Being away from work can help you (and your employer) recognize a few aspects that may have caused you to take a break in the first place. Perhaps your position requires more than one person to get the work done effectively, and the demands being put on you are unreasonable. You might realize that the skills you have are in high demand and that you could utilize them at another organization that does a better job at valuing those skills. Depending on how long you’re away from work, you may also find you’re passionate about something entirely different and decide to pursue that instead of returning to your previous work. The point is, taking a break from work can help you discover where your stress is coming from and how to manage or alleviate it in the long term, especially if you decide to return to work.

Follow the signs (and quit)

Working Canadians are arguably under the most stress they’ve ever experienced at work. Ridiculously long hours, office politics, a grumpy boss and a never-ending workload can all add up to you wanting to tear your hair out — or your boss’. To avoid both of those scenarios, here are a few of the signs that it might be time for you to move on from your current position.

Sign #1: You don’t get along with your boss

It’s not a requirement to be best friends with everyone you work with. But if you can’t stand to be in the same room as the one person who’s calling the shots, you might want to seriously think about starting to work for someone you can stand.

Sign #2: There’s no career advancement opportunities

Even if you’ve been with your employer for several years, that doesn’t mean you need to settle for the role you currently have within the company — unless, of course, there’s nowhere else for you to go. Being told to stay where you are is very demotivating. (Can anyone say ‘understatement?’)

Sign #3: Others can clearly see you’re unhappy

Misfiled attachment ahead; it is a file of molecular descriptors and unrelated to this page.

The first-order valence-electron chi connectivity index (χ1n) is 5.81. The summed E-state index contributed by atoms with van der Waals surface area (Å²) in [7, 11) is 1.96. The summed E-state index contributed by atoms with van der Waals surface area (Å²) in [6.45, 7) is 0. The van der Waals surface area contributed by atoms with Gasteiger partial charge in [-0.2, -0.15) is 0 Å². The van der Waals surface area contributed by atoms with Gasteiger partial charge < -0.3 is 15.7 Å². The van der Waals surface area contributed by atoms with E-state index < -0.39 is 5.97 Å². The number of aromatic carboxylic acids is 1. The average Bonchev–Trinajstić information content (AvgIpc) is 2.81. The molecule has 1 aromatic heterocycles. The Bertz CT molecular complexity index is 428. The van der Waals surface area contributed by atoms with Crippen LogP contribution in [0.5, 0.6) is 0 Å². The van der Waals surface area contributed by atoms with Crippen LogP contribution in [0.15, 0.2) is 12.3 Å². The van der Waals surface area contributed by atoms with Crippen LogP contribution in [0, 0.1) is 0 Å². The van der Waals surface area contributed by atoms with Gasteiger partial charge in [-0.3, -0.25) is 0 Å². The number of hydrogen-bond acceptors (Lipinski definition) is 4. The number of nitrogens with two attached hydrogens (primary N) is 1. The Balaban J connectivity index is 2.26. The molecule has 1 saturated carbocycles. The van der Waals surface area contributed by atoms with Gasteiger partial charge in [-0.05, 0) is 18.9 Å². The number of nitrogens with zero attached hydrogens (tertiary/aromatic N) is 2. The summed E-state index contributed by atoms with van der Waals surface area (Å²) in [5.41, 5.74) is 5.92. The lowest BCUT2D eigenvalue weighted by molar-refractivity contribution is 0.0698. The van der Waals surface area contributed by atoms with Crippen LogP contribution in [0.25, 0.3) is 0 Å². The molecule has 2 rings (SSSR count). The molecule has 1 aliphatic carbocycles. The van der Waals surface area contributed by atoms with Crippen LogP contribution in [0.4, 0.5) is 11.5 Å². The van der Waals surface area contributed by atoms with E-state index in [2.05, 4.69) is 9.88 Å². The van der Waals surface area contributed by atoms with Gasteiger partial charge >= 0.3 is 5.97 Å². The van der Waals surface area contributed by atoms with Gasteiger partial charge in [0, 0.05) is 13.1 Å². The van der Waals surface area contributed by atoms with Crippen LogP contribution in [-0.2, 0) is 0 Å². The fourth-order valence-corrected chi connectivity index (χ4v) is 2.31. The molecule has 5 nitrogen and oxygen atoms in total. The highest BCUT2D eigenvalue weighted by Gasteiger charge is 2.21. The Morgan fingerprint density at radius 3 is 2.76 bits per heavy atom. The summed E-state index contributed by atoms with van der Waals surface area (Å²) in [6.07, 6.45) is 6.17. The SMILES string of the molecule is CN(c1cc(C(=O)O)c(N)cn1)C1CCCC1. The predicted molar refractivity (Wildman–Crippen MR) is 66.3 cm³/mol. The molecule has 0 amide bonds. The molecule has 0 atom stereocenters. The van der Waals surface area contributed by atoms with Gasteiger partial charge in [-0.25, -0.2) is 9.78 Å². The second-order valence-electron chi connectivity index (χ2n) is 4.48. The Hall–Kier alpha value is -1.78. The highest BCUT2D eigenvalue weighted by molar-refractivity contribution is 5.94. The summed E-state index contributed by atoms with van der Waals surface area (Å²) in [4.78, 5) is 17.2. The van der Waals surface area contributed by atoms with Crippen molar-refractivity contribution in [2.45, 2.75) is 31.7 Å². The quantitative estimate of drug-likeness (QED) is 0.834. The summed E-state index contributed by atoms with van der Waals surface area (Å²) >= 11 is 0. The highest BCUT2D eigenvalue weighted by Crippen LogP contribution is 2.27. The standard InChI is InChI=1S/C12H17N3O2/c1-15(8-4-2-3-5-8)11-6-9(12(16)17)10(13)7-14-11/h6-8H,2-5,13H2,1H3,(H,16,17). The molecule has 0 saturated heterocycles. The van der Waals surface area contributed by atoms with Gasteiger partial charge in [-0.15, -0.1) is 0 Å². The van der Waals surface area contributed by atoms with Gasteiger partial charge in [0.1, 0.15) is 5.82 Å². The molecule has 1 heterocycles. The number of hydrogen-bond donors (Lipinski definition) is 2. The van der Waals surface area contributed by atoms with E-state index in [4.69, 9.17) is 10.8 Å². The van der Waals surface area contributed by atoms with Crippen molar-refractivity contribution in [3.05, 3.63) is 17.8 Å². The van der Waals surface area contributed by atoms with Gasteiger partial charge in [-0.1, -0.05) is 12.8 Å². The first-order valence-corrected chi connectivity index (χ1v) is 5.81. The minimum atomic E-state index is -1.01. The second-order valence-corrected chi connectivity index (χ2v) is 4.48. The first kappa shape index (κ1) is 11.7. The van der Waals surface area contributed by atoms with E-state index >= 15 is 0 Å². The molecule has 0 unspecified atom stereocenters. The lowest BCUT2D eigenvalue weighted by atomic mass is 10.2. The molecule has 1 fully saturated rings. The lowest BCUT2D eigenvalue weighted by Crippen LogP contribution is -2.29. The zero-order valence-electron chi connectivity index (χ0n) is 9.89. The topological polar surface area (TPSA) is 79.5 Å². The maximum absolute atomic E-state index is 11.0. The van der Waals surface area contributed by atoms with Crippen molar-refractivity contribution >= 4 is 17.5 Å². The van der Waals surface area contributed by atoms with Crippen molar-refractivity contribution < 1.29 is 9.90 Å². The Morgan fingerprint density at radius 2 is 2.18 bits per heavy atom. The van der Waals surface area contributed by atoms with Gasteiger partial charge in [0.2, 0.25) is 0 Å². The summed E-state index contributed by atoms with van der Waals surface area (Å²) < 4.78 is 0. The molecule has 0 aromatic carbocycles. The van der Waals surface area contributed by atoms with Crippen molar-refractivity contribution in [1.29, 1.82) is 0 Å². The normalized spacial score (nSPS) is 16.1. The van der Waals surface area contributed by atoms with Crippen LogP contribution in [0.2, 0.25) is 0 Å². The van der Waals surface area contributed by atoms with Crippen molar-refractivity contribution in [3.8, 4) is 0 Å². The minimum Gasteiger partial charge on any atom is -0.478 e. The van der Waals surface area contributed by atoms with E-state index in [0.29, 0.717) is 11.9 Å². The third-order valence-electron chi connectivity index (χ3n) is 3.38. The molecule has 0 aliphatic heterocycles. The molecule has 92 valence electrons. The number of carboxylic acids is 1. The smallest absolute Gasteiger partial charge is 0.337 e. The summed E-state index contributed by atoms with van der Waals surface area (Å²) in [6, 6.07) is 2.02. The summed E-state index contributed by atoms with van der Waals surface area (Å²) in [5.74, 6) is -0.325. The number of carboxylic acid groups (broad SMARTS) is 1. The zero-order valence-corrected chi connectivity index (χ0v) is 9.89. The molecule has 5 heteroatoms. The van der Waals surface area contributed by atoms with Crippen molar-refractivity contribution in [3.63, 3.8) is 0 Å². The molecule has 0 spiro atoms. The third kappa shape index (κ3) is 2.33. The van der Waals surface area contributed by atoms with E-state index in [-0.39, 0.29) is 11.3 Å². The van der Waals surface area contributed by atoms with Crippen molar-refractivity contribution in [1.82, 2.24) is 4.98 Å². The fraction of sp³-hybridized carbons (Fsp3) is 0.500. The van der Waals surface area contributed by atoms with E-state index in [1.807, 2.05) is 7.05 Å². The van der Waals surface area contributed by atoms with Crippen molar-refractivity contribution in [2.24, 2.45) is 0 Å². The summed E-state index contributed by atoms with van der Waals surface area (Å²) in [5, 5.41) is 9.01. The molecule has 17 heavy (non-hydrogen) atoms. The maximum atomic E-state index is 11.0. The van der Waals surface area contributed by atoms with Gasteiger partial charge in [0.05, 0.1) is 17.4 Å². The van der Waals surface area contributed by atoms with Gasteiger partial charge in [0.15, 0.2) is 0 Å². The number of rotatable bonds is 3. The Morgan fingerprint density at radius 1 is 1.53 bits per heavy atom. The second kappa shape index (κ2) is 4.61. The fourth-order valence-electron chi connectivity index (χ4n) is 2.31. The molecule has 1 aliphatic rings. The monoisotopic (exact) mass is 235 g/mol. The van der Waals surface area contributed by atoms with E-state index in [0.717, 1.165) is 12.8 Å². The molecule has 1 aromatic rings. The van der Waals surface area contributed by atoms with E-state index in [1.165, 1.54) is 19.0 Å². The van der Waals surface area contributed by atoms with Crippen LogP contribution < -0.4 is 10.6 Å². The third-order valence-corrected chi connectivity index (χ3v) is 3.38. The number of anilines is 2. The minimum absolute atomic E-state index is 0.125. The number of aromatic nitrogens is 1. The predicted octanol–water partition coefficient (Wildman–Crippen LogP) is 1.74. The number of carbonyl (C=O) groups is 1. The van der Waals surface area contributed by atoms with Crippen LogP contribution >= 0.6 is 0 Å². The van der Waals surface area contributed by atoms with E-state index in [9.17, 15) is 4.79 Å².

This is especially pertinent if your partner notices that you’re not yourself, mentioning things like you being unusually short with them or with your children. The people who know you best are the ones who will tell you what you can’t see — that work is taking its toll.

Sign #4: You’re constantly stressed out

In a recent Monster Canada report, one in four Canadians admitted to leaving their job due to unbearable work-related stress. Office politics and workload are the two biggest factors in the intensity of someone’s work stress. If any of this sounds familiar, you’re probably already wishing for your walking papers.

Sign #5: You dread going to work. Every. Single. Day.

Stress and work are not mutually exclusive; sometimes, it’s manageable and you can work through the work stress. If you’re waking up with overwhelming feelings of dread and despair at the thought of spending one more day at your current job (or having trouble falling asleep at all because of the same feelings), it is clearly time to take a hard look at your work, how it’s affecting your quality of life and how a new job at a new company may help improve that.

Both taking an extended break from work and quitting your job are big decisions. If you’re feeling like there must be more to life than what’s in front of you, these decisions can change things for the better. Walking away from your current job to begin a new role at a new company can give you the revived motivation you need to be happy at work again. On the other hand, taking a break from work to clear your head, whether it’s over a few weeks or several months, can also help you discover what makes you genuinely happy. There’s no denying that work is an important part of life — but so is your mental health. Think of that the next time those two ugly sisters sneak into your work life.


Written by Jess Campbell